Thierry “Titi” Robin was born August 26, 1957 in Rochefort Sur Loire, France. Titi Robin is a self-taught musician. He built his personal musical universe by borrowing instinctively from various musical sources, his two main sources of influence being the Gypsy and Silk Road cultures. These two communities welcomed him warmly, the French mainstream music world not understanding his approach at the time.
Community celebrations were a way for him to test the validity of his original approach of music, taking his inspiration from these strong traditions without ever simply copying them. His two main masters at the time were Spanish flamenco cantaor Camarón de la Isla and Iraqi ‘ud master Munir Bachir.
On March 2004, after a career spanning more than 20 years, with more than 600 live performances and 92.000 records sold, French label Naive presented Alezane, the definitive anthology of Thierry Robin with 35 tracks, including 11 unreleased tracks, presented in a luxurious 2 CD digipack with a full color 28p booklet richly illustrated with photos and original drawings by Eric Roux-Fontaine.
Alezane’s 2 CDs are a selection made over 12 years of recordings but actually derive from 25 years of composing music. “In my previous albums, I always tried to blend dancing themes and more intimate ones. Here, on the contrary, we have selected the tracks according to two categories : the rhythmic tunes (CD1 : Le jour / daytime) and the slower ones (CD2 : la nuit / night-time). The real challenge is to show the path I follow as a contemporary musician, inside an artistic system which imposed itself on me rather than being of my own choosing. I want to express pain and joy, the lonely words and the collective exchanges, all the colors and the perfumes that circle around me and penetrate me. I have invited Eric Roux-Fontaine to design this anthology. He is a painter and a photographer, who has been involved in Gypsy cultures for about ten years. He accepted to entirely create the package for this double album.”
Duo Luth et Tablâ, with Hameed Khan (Playasound, 1986)
An Henchou Treuz, with Erik Marchand (Ocora, 1989)
An tri breur, with Trio Erik Marchand (Silex, 1993) Gitans (Silex, 1993) Le regard nu (Silex, 1996)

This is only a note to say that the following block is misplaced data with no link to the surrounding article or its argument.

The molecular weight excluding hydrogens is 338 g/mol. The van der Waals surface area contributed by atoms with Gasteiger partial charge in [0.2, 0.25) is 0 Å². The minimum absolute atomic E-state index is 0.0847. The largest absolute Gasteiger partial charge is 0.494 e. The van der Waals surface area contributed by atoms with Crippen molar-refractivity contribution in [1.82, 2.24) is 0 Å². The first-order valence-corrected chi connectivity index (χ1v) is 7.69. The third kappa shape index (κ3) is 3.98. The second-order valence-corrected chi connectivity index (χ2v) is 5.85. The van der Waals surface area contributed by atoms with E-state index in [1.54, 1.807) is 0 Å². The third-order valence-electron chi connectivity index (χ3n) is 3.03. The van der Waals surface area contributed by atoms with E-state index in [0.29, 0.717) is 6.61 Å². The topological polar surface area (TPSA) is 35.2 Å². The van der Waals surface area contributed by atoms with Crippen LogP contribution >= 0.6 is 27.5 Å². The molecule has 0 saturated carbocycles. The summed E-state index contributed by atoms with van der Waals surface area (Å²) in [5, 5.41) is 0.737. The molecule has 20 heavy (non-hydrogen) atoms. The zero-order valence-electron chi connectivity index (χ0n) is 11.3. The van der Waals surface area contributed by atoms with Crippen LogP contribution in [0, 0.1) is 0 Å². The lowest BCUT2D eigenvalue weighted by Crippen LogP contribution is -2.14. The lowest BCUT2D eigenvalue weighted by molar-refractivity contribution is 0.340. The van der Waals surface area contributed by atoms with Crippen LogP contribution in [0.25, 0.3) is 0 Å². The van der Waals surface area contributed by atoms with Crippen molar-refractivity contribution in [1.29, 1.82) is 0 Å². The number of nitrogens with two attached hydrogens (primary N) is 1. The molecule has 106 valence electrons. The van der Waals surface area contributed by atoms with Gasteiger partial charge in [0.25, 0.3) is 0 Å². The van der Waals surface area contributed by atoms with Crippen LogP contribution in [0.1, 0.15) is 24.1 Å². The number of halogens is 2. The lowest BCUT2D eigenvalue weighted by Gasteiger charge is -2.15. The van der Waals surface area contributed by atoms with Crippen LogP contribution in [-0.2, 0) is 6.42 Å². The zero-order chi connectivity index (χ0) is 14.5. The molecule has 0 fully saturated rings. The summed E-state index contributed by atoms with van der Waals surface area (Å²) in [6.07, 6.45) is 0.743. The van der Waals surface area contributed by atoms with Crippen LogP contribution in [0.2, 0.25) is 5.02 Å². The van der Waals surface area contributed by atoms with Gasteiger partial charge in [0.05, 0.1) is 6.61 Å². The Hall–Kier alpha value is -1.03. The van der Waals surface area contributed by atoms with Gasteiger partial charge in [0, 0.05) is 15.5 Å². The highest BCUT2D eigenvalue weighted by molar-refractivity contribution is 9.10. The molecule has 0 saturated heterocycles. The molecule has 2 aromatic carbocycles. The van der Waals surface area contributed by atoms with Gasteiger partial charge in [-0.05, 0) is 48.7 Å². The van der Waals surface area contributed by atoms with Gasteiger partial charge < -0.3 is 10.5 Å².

Payo michto (Silex, 1997) Kali gadji (Silex, 1998) Un ciel de cuivre (Naïve, 2000) Rakhi (Naïve, 2002)
Alezane (Naïve, 2004)
Ces vagues que l’amour soulève (Naïve, 2005)
Olé (Naïve, 2005)
La Mentale (Naïve, 2006)
Anita (Naïve, 2006)
Kali Sultana (Naïve, 2009) Jaadu, with Faiz Ali Faiz (Accords Croisés, 2009)
Les Rives (Naïve, 2011)
Taziri, with Mehdi Nassouli (2015)
Soig Siberil was born February 1, 1955 in Paris, France. He is a name that keeps coming up in the Breton folk music scene. After recording with Sked, he founded Kornog together with Jamie McMenemy of the Battlefield band and two additional musicians.
Soig Siberil later became a member of Gwerz, another legendary Breton band. Since then he has toured and recorded with Pennou Skoulm, Orion, Les Ours du Scorff, Kemia, Den and Alain Pennec.
Digor (Gwerz Pladenn, 1993)
Entre Ardoise et Granit, Maen Glas… (Gwerz Pladenn, 1996)
Gwenojenn (Gwerz Pladenn, 1999) Gitar (Naïve Records, 2001)
Du côté de chez Soïg! (Siam Production, 2003) Lammat (Coop Breizh, 2006) Tan Dehi, kan ha gitar, withc Lors Jouin (Coop Breizh, 2009) Botcanou (Coop Breizh, 2009) Red, with Nolwenn Korbell (Coop Breizh, 2007)
Noazh (Coop Breizh, 2010)
Dek (Coop Breizh, 2014)
Habask (Coop Breizh, 2017)
Slonovski Bal plays the sounds of the central European Balkans, blending the music of the Gypsies with a unique mix of European, Slavic, Turkish and Mediterranean cultures, representing the fine tradition of the oriental brass band music. Slonovski bal means “the Elephant’s Ball” in Serbian.
Grooving with the roaring sounds of tubas, the water-flow of the accordion, the tender whisper of the clarinet or the blasting clamor of the trumpet, Slonovski Bal blasted onto the music scene.
Finding room for composition and improvisation Slonovski Bal have toured Europe with the energy of such dances as the Coceks, the Sa-Sa and the devilish Kolos played at the speed of light and thunder.
Local Stereo (Bal Bazar Production, 1998) Balkanska Rumba (Label Al Sur, 2001)
Balkan Merak (Bal Bazar Production, 2003) Dzumbus (Bal Bazar Production, 2007)
Electric Combo (Bal Bazar Production, 2010)
An essential act of the Breton revival for many years, Skolvan originally comprised five of Brittany’s most respected musicians, including guitarist Gilles le Bigot, percussionist Dominique Molard, and Youenn le Bihan on bombarde, biniou, and his own oboe-like invention, the piston.
Skolvan was founded in 1984, at a time of great effort on the part of many musicians in France to preserve traditional music in Brittany. They introduced the atmosphere of a traditional Breton fest noz (“night festival”) to international audiences.